24 August 2016 – Media Release: Launch of Australians Today
Discrimination and disadvantage key issues for immigrants: Australia first study
Freedom, democracy, and our standard of living are rated the best aspects of Australian life by both recent migrants and those born here, but some groups are happier than others, a new Scanlon Foundation report shows.
Australians Today – produced in partnership with Monash University and the Australian Multicultural Foundation – highlights findings of the largest ever survey of people born in Australia and recent migrants, on their experience of Australian life. More than 10,000 respondents completed the survey across 20 languages.
The research, released today, outlines public attitudes to key issues, by pathway of immigration and country of origin. While Australia is generally considered as a good country for migrants, analysis of the findings is not positive across all groups, with some experiencing high levels of dissatisfaction and discrimination.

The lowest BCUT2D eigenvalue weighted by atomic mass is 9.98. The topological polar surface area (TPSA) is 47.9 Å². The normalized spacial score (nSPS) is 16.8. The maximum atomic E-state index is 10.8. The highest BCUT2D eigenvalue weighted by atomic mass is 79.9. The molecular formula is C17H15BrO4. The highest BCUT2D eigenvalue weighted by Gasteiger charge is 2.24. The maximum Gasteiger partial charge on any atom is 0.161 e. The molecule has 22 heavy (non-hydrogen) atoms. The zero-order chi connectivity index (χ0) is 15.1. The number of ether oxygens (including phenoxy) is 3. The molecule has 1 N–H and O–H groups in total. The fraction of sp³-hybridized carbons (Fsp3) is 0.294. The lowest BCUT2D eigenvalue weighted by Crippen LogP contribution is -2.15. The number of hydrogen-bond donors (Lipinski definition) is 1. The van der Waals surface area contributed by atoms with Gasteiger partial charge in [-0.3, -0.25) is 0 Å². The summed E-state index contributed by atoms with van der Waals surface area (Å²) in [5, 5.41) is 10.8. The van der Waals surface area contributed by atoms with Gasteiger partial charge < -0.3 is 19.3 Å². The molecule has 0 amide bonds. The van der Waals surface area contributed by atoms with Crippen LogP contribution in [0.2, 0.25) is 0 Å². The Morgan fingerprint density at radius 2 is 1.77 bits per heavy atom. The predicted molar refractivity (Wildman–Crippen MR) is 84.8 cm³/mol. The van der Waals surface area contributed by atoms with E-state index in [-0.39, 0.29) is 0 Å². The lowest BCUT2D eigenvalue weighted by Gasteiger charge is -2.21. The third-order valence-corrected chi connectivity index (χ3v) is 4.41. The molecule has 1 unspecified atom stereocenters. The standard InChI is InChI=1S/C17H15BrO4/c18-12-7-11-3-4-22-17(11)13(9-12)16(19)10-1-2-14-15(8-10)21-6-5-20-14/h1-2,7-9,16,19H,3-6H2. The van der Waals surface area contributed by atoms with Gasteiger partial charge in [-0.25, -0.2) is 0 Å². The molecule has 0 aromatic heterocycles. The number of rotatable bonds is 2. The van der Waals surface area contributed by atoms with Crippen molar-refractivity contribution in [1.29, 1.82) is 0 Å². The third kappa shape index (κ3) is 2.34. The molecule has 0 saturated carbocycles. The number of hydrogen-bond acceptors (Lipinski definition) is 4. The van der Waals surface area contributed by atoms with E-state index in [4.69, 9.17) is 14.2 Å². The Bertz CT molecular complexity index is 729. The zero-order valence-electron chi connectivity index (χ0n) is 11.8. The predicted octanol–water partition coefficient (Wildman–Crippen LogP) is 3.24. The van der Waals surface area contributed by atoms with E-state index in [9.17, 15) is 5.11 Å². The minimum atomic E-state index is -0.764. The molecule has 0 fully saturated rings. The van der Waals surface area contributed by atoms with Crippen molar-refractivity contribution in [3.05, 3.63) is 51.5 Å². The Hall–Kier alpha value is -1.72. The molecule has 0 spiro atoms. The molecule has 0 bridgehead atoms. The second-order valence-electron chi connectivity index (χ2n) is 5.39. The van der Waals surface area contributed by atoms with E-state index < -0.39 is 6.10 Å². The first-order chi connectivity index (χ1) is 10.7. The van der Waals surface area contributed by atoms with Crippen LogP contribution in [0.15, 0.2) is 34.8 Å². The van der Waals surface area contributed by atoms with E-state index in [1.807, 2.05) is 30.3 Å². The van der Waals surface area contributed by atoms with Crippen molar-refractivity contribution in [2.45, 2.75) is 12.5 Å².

Most happy and prosperous of recent migrants were those arriving in Australia on a 457 Business visa, with 90% satisfied with life in Australia. In contrast, many arriving on an Independent Skill visa struggle to find work, and nearly half indicate they are just getting along or struggling to pay bills.
Australians Today report author, Professor Andrew Markus, says the difference in satisfaction levels between 457 visa holders and those on Independent Skill visas is significant.
“The proportion of Independent Skill visa holders indicating a measure of difficulty is more than double that of 457 visa holders. A likely explanation is that 457 visa holders have work arranged before they come to Australia,” said Prof Markus.
Humanitarian entrants, while satisfied with life in Australia, struggle to find work and report increased financial hardship over time.
Among those least satisfied are New Zealand Special Category Visa holders, with some 50% indicating that they have experienced racism or discrimination in Australia – the highest level among the visa categories analysed.
“New Zealanders are not considered migrants and are not accepted as permanent residents, even though large numbers base their lives in Australia. These visa conditions also contribute to a low sense of belonging in Australia.